Not having a Definition of Done makes it hard for teams to self-organize around high-value activities. It limits the opportunity for high-quality interactions between the team and the rest of the organization. Establishing a Definition of Done is the basis for agile thinking.
Failing to develop one makes it difficult to its databases, chat logs, defect tracking systems, timesheets, etc. Another thing that happens is that teams end up having retrospective meetings. They yell at each other for not delivering acceptable results on time (after making many change requests during development). Meeting notes often record feelings of failure or negative attitudes by people on the team after failing to meet unspoken expectations of the organization around how the team should act on behalf of the business. It’s pretty thoroughly documented how these things create more obstacles than they clear away. A minimum of maturity is required for teams to establish reliable Definitions of Done unless using ticketing systems, which don’t require maturity. Consequently, Excellence starts to slip whenever the Definition of Done falls.
To help you establish a DoD, I’ve published a whitepaper that will show you how to set one up and start using it right away:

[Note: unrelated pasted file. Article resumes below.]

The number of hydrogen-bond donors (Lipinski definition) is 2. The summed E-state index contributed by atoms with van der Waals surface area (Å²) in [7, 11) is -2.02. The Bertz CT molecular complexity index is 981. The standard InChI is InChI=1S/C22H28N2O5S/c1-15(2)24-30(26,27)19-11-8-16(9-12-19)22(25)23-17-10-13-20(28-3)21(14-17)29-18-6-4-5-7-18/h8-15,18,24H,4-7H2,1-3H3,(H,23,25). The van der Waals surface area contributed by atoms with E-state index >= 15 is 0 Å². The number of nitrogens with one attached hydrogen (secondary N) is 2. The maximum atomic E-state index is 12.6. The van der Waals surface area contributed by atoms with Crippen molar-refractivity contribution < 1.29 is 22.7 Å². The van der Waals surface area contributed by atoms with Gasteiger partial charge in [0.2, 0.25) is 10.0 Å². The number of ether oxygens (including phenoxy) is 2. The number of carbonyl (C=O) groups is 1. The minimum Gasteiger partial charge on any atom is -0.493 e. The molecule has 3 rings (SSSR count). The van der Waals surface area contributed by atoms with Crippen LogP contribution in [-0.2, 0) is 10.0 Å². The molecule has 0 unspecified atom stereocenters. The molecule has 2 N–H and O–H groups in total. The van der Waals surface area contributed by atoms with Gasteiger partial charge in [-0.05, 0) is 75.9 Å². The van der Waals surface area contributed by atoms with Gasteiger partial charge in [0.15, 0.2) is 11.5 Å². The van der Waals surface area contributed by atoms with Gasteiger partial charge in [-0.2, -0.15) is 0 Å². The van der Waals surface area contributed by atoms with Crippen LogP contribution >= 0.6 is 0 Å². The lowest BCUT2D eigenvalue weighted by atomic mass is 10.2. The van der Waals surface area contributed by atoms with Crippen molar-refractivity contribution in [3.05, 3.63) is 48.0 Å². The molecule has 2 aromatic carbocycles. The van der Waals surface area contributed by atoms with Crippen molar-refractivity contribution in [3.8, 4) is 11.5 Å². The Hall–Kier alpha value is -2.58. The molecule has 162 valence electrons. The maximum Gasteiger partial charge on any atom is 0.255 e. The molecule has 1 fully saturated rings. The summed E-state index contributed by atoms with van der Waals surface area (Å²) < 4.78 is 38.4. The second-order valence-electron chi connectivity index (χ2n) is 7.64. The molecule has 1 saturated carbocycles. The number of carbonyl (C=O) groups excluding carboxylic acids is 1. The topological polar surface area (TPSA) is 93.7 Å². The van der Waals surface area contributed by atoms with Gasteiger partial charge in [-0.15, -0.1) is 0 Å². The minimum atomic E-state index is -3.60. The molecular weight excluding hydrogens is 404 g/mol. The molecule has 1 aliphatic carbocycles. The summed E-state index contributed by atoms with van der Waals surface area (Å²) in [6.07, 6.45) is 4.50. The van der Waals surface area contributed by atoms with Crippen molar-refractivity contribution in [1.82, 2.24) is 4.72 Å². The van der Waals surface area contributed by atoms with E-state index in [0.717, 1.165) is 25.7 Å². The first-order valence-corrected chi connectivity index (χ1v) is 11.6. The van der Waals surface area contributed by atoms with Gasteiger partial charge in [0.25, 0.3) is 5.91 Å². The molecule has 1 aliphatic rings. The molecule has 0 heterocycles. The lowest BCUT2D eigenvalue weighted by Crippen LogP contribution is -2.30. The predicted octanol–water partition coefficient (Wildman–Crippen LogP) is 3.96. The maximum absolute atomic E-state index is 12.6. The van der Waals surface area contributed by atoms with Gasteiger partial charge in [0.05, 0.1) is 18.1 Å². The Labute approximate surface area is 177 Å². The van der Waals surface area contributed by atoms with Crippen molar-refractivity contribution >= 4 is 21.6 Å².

Most importantly, when you are part of a team that establishes a DoD, you can be much more confident about what other people in the organization are doing. You can have faster, more predictable deliveries with minor unwanted changes. All of this happens in the context of an organization that has already said, “these are things we want to deliver to our customers.” More people will approve of your work if they understand what you are delivering so they can better explain the value to their customers. If your company can be measured in providing products or services applicable to your customers, then making sure that you are perceived favorably by your customers is part of your job.
Creating zero defects in your effort is just one way to show your customers that you are working hard to give them something that will make their life simpler. The fact that you worked hard shouldn’t matter to them; what should matter is whether you delivered something that makes their life easier. Defining Done is the most effective way for teams to deliver work reliably to their customers without wasting time on defect triage, manual quality control, active project management, etc. The team’s Definition of Done doesn’t replace these activities; it replaces non-value added activities.
When members of the community establish good Definitions of what is Done together, everyone realizes that the pooled results are the work of the individuals on the team.
Just like multiple streams flowing into one river valley will eventually lead to the ocean, all of our activity streams eventually lead to organization-wide success.